I know it's a bit of a stretch to spin the fact that Ultimate is insanely dense in content as a negative. Still, when looking in terms of the series' future - exactly how can Nintendo justify their fans picking up yet another sequel for a future console at this point? What more can they add, tweak, or polish to keep the franchise feeling fresh and take it to the next level? How can it still feel interesting?

The only room I see for this feat is if a truly epic, interesting campaign mode is finally crafted, or if the online play gets a Call of Duty on Xbox Live-level of robustness and complexity. Preferably both.

3 Some Of The Items Are Overpowered And Can Disrupt A Match

Sure, you can dial back or remove these altogether - but even used minimally, some of these countless items dropped on you in Ultimate can pack a ridiculous punch and wreck you. You might find yourself getting rocketed off the stage without even know what in the world just happened, let alone how you could have avoided it.

Throw environmental hazards and the explosive fake Smash Ball on top of this, and you can see how a battle can quickly become over-cluttered with chaos. These elements can disrupt the flow of a good battle and can make it difficult to pinpoint your fighter's position.

2 Unlocking All Characters Can Take Forever

Now that the exploit of switching the languages at start-up to fool the game into giving you new fighters quickly has been patched, there's really no convenient, rapid-fire way to rattle off this massive list of fighters. Sure, you can run through the game's relatively short classic mode, or just engage in short multiplayer battles, though even this can take time.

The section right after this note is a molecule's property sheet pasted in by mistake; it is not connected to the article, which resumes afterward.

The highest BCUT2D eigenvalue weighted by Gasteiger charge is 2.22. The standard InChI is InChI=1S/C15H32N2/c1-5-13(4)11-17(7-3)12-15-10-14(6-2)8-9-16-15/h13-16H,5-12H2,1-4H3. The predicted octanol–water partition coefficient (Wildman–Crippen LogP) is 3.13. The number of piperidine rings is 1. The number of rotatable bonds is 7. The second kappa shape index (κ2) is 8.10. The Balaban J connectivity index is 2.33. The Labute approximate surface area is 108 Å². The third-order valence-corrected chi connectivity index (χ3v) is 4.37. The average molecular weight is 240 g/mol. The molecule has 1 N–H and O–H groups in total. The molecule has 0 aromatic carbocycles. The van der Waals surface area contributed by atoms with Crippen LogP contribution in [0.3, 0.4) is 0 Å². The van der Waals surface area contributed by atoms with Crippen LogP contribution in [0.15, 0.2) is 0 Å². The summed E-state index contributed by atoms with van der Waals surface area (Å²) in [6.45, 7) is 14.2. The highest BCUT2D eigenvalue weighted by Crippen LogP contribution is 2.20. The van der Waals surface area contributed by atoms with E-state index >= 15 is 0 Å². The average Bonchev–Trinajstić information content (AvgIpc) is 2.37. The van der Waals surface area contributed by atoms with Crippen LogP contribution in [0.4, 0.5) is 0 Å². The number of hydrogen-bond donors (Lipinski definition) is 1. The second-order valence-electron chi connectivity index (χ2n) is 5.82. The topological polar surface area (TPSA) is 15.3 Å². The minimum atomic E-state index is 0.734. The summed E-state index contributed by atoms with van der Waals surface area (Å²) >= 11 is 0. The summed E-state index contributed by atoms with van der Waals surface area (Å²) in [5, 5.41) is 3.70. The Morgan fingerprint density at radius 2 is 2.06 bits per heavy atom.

This is especially frustrating if there's a particular fighter you're looking to snag, and that particular fighter is at the end of a string of fighters which are unlocked in order. Since there are close to a whopping 80 of them, completionists will have their work cut out for them.

1 A Lack In Brand New Stages

Just glancing at the above screen, it quickly becomes apparent that there is an absurd amount of stages in Ultimate as a whole. Though, when it comes to brand new stages, which haven't been featured in any other entry? We're only talking a measly 7.

And this number sounds even smaller when you consider that that 3 of these are merely slightly altered variants of the straightforward Battlefield and Final Destination stages. Still, at least what few new stages exist are memorable and/or unique for the most part. Moray Towers and Dracula's Castle anyone?